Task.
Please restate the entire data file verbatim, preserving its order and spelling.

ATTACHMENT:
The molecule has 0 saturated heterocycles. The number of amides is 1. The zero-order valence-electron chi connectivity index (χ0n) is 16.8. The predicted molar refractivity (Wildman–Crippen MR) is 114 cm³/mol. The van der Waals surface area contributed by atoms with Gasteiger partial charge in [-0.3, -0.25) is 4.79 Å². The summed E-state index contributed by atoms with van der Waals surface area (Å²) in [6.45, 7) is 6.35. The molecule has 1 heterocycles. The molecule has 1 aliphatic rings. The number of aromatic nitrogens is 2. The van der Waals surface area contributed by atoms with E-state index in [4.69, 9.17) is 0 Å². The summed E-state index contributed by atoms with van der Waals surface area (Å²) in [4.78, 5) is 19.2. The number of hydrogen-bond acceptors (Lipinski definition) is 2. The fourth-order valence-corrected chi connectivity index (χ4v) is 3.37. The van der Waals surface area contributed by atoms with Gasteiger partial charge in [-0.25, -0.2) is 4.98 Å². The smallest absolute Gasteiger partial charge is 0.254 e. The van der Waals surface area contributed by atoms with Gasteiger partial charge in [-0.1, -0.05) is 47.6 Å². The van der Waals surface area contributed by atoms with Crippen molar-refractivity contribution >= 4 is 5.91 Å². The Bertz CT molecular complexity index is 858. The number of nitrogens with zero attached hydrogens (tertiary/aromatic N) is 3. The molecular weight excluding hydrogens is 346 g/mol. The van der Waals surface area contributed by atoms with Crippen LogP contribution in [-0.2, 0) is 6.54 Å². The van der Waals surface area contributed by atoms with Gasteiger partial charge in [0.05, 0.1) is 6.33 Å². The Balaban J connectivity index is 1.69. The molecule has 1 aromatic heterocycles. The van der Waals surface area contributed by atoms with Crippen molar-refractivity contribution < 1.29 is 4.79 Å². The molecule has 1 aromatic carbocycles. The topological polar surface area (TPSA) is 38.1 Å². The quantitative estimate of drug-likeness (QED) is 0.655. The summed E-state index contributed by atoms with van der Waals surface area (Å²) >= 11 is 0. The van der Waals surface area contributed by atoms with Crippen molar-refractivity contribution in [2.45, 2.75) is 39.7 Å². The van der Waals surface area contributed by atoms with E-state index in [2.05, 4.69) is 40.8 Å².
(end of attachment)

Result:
The molecule has 0 saturated heterocycles. The number of amides is 1. The zero-order valence-electron chi connectivity index (χ0n) is 16.8. The predicted molar refractivity (Wildman–Crippen MR) is 114 cm³/mol. The van der Waals surface area contributed by atoms with Gasteiger partial charge in [-0.3, -0.25) is 4.79 Å². The summed E-state index contributed by atoms with van der Waals surface area (Å²) in [6.45, 7) is 6.35. The molecule has 1 heterocycles. The molecule has 1 aliphatic rings. The number of aromatic nitrogens is 2. The van der Waals surface area contributed by atoms with E-state index in [4.69, 9.17) is 0 Å². The summed E-state index contributed by atoms with van der Waals surface area (Å²) in [4.78, 5) is 19.2. The number of hydrogen-bond acceptors (Lipinski definition) is 2. The fourth-order valence-corrected chi connectivity index (χ4v) is 3.37. The van der Waals surface area contributed by atoms with Gasteiger partial charge in [-0.25, -0.2) is 4.98 Å². The smallest absolute Gasteiger partial charge is 0.254 e. The van der Waals surface area contributed by atoms with Gasteiger partial charge in [-0.1, -0.05) is 47.6 Å². The van der Waals surface area contributed by atoms with Crippen molar-refractivity contribution >= 4 is 5.91 Å². The Bertz CT molecular complexity index is 858. The number of nitrogens with zero attached hydrogens (tertiary/aromatic N) is 3. The molecular weight excluding hydrogens is 346 g/mol. The van der Waals surface area contributed by atoms with Crippen LogP contribution in [-0.2, 0) is 6.54 Å². The van der Waals surface area contributed by atoms with Gasteiger partial charge in [0.05, 0.1) is 6.33 Å². The Balaban J connectivity index is 1.69. The molecule has 1 aromatic heterocycles. The van der Waals surface area contributed by atoms with Crippen molar-refractivity contribution < 1.29 is 4.79 Å². The molecule has 1 aromatic carbocycles. The topological polar surface area (TPSA) is 38.1 Å². The quantitative estimate of drug-likeness (QED) is 0.655. The summed E-state index contributed by atoms with van der Waals surface area (Å²) >= 11 is 0. The van der Waals surface area contributed by atoms with Crippen molar-refractivity contribution in [2.45, 2.75) is 39.7 Å². The van der Waals surface area contributed by atoms with E-state index in [2.05, 4.69) is 40.8 Å².